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March 10, 2021 4:53 pm

Antisemitic Incidents in Wisconsin Leap by 36 Percent Amid Rise in Conspiracy Theories and Hate Group Activity

avatar by Algemeiner Staff

The synagogue in Kenosha, Wisconsin. Photo: Wikimedia Commons.

Wisconsin’s Jewish Community Relations Council (JCRC) recorded a troubling uptick in antisemitic incidents during 2020, according to a new report published this week.

The report observed a 36 percent leap in antisemitic incidents during the 2019-20 period, including expressions of hatred directed against Jews, the spread of conspiracy theories and a rise in hate group activity.

There was was a significant spike in expressions of antisemitism in comparison to years prior. “Part of this spike may be attributed to COVID-19 pushing some hateful expression online instead of in person, further illustrated by the spike in social media incidents,” the report commented.

Among the examples cited was an email sent to one Wisconsin mayor following an antisemitic incident that stated, “Lol, the man was right, his neighbor is a dirty Jew and Jews are responsible for organizing violent protests all over the country. This man should have never taken his neighbor’s sign, but these hate crime enhancements are a f***ing joke and makes me hate Jews even more.”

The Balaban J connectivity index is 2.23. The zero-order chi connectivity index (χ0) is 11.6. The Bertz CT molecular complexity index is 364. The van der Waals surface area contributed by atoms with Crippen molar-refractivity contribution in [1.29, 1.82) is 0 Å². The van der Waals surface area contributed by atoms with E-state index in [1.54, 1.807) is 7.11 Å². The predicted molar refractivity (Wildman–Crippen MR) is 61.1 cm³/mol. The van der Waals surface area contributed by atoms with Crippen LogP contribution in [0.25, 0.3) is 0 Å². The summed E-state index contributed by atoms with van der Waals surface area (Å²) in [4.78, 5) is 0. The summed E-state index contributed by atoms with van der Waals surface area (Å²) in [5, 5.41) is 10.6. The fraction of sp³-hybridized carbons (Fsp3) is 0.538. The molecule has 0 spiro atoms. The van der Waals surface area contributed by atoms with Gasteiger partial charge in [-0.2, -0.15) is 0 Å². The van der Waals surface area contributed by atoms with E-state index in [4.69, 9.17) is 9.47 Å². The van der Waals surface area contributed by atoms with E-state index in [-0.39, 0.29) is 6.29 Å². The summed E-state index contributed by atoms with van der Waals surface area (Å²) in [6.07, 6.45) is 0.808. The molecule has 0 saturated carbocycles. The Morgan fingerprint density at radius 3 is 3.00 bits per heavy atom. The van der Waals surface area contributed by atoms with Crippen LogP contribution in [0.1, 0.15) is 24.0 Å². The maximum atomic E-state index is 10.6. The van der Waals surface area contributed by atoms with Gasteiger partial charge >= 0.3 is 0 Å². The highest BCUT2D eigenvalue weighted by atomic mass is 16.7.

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Nearly 40 percent of the incidents recorded by the JCRC “included reference to conspiracy theories involving Jewish power; Jewish control of the banks, government, or media; Jews being behind the COVID pandemic; and Jews at the helm of global control.”

Of the 12 incidents involving hate groups, ten were concerned with white supremacists. The report mentioned several cases of far-right groups targeting Jews, among them a flyer from the White Aryan Resistance that was distributed on dozens of front lawns. The flyer declared: “Jews Will Not Replace Us! The destruction of the White Race is engendered in Judaic world control. We defy their attempt to replace us with other races.”

Attacks on Israel and Zionism were another feature of the rise in antisemitism. “In 2020, the number of incidents making pejorative references to Israel and Zionism rose 61% from the year prior,” the report said. It noted two separate incidents of “Free Palestine” graffiti daubed on Jewish communal buildings.

Brian Schupper, Chair of the Wisconsin JCRC, told local news outlets that the overall trend tracked in the report was “troubling but not unexpected.”

“I think the thing that just jumps right out at you is the sheer number of audited antisemitic incidents. 99 this year, and actually a doubling from two years ago,” he said.

Schupper linked the rise in antisemitism with racism more broadly.

“If we’re seeing it in the Jewish community you can be pretty sure we are seeing it in other communities as well,” he remarked. “There are some pretty strong ties between an increase in antisemitism and increases in racism, for example.”

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